As a freelance editor, I see a lot of query letters. Not surprising, considering I offer query letter and synopsis critiques. I figured it might be helpful to take a look at some of the common mistakes I see writers make in their query letters.
-Too long. A query should only be one page. This includes a personalized intro (where you’d say why you’re querying this particular agent), 1-3 blurb paragraphs, a short bio, technicalities (word count, title, whether or not it’s a series, etc.), and your contact information. This “formula” can be moved around somewhat, but those elements should be found on the page.
-Too short. If the query blurb doesn’t have enough details, the agent may not see how your story is different from all the others like it.
-It’s a jumbled mess. This is when the query doesn’t seem to be organized. It doesn’t flow well, even if all the necessary story elements are mentioned.
-Lack of voice. The query is dry and boring. If the agent struggles to get through the query, she won’t request more pages. In fact, she wouldn’t finish the query. Make sure to add your voice so she can get an idea for how you write.
-Wrong voice/tone. The voice and tone in the query should match the story. Why hook an agent with a light and humorous voice if your story is dark? This sets up wrong expectations and throws off an agent who requested the manuscript because she fell in love with the author’s voice in the query.
-No GMCs. When an agent reads a query, she is looking for the main character’s GMCs (goals, motivations, conflicts). They are what make the story’s skeleton, so if they’re missing, the agent will wonder if they’re missing in the story, too.
-The ending is revealed. While you must show the ending in a synopsis, you don’t reveal it in a query letter. Agents want to know what’s at stake but not how the character will resolve the conflict.
-Stakes aren’t clear. Something like, “or he will lose everything” doesn’t tell an agent anything. Be more specific. Not only does she want to know exactly what the character stands to lose, she needs to understand how this will affect the character. For example, if Joe doesn’t figure out the mistake, he’ll lose his job and won’t be able to pay his kid’s tuition. With this example, we know his goal (that he must figure out the mistake), we know what’s at stake (his job), we know his motivation for wanting to figure out the mistake (he doesn’t want to lose his job), and we know how this will affect him (he won’t be able to afford his kid’s tuition). Now, all we need is the conflict. What’s keeping him from figuring out the mistake?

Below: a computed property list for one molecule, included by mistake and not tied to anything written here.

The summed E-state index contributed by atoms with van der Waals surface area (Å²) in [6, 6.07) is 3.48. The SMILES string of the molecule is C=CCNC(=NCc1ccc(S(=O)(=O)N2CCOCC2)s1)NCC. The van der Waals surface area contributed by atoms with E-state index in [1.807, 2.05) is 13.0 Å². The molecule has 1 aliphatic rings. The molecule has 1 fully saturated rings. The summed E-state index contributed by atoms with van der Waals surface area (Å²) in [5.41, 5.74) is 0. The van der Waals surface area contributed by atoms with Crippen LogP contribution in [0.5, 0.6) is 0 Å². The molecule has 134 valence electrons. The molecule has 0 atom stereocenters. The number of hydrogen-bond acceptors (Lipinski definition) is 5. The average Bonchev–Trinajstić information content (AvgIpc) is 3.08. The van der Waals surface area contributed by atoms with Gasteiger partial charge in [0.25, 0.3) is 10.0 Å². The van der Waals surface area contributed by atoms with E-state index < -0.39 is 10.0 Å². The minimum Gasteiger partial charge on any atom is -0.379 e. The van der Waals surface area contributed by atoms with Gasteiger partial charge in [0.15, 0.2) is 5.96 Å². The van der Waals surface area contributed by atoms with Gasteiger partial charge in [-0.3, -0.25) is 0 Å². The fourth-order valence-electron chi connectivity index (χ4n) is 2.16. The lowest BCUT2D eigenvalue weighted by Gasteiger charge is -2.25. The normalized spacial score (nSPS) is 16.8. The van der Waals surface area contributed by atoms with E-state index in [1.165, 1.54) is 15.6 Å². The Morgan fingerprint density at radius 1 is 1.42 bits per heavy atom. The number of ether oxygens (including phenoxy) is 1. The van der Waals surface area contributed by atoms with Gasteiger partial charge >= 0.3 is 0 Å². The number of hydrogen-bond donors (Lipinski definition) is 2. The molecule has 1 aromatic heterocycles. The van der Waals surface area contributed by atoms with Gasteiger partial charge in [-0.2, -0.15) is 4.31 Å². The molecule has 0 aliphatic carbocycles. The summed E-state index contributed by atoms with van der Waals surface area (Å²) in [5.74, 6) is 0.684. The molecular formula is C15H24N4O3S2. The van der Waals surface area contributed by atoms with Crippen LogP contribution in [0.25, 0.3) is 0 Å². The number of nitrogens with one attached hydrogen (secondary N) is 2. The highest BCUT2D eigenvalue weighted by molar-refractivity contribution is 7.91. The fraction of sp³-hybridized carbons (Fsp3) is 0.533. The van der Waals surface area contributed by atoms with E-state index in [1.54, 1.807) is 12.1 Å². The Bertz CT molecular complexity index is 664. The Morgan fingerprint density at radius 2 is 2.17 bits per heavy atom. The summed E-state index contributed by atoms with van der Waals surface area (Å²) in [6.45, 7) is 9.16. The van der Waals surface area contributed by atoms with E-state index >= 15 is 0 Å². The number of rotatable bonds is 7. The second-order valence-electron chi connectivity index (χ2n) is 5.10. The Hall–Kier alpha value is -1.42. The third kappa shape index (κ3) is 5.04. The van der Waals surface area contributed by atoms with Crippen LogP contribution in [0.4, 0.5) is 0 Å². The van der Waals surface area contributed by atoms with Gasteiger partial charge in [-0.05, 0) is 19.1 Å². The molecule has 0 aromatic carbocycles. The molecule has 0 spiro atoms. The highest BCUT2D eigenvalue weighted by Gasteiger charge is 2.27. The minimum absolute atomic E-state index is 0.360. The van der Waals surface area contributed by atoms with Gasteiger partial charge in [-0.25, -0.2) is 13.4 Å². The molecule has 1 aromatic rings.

-Naming/mentioning too many characters. The agent needs to know the main character’s name. If there’s a hero, heroine, and villain, it’s okay to name them in the query. That’s it. Nobody else. If you have to mention someone, use her title (like Joe’s wife or the baker). Otherwise, it’s hard to keep track of everyone.
-Talking to the reader. This is when the author writes the blurb like a book report. This style is stilted and won’t hook the agent.
-Too much setup. If you write in a genre that allows for different worlds, you may need more setup than others, but most writers should keep the backstory out of the query.
Come back next week to learn about common mistakes authors make when writing their query letter bio section.
Check out my query letter/synopsis critique services.
If you’re looking for a developmental/substantive edit of your manuscript, where I’d look at the big picture issues with the plot and characters, contact me for a sample edit. I have two slots available in October.
If you’re looking for copyediting, I have several copy editors on my editorial team. Most have worked with Harlequin, Carina Press, and Entangled Publishing, and are available within a few weeks or sooner. Ask for a sample quote today!